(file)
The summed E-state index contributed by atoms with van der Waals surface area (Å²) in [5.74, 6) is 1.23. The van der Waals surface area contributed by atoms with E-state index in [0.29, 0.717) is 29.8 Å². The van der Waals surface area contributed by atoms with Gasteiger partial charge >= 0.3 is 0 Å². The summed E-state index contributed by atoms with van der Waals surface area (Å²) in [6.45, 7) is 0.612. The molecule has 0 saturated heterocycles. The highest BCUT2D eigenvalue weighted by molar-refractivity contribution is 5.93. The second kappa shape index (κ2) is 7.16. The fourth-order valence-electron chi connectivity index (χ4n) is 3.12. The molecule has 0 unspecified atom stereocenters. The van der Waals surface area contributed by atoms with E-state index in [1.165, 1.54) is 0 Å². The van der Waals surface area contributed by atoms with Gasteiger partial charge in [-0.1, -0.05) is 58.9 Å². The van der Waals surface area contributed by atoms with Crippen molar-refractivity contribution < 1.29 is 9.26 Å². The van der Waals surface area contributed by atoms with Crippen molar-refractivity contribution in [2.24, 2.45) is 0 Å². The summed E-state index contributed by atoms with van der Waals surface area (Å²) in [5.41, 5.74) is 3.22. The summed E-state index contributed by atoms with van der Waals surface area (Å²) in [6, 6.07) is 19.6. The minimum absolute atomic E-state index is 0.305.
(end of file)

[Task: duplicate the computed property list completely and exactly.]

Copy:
The summed E-state index contributed by atoms with van der Waals surface area (Å²) in [5.74, 6) is 1.23. The van der Waals surface area contributed by atoms with E-state index in [0.29, 0.717) is 29.8 Å². The van der Waals surface area contributed by atoms with Gasteiger partial charge >= 0.3 is 0 Å². The summed E-state index contributed by atoms with van der Waals surface area (Å²) in [6.45, 7) is 0.612. The molecule has 0 saturated heterocycles. The highest BCUT2D eigenvalue weighted by molar-refractivity contribution is 5.93. The second kappa shape index (κ2) is 7.16. The fourth-order valence-electron chi connectivity index (χ4n) is 3.12. The molecule has 0 unspecified atom stereocenters. The van der Waals surface area contributed by atoms with E-state index in [1.165, 1.54) is 0 Å². The van der Waals surface area contributed by atoms with Gasteiger partial charge in [-0.1, -0.05) is 58.9 Å². The van der Waals surface area contributed by atoms with Crippen molar-refractivity contribution < 1.29 is 9.26 Å². The van der Waals surface area contributed by atoms with Crippen molar-refractivity contribution in [2.24, 2.45) is 0 Å². The summed E-state index contributed by atoms with van der Waals surface area (Å²) in [5.41, 5.74) is 3.22. The summed E-state index contributed by atoms with van der Waals surface area (Å²) in [6, 6.07) is 19.6. The minimum absolute atomic E-state index is 0.305.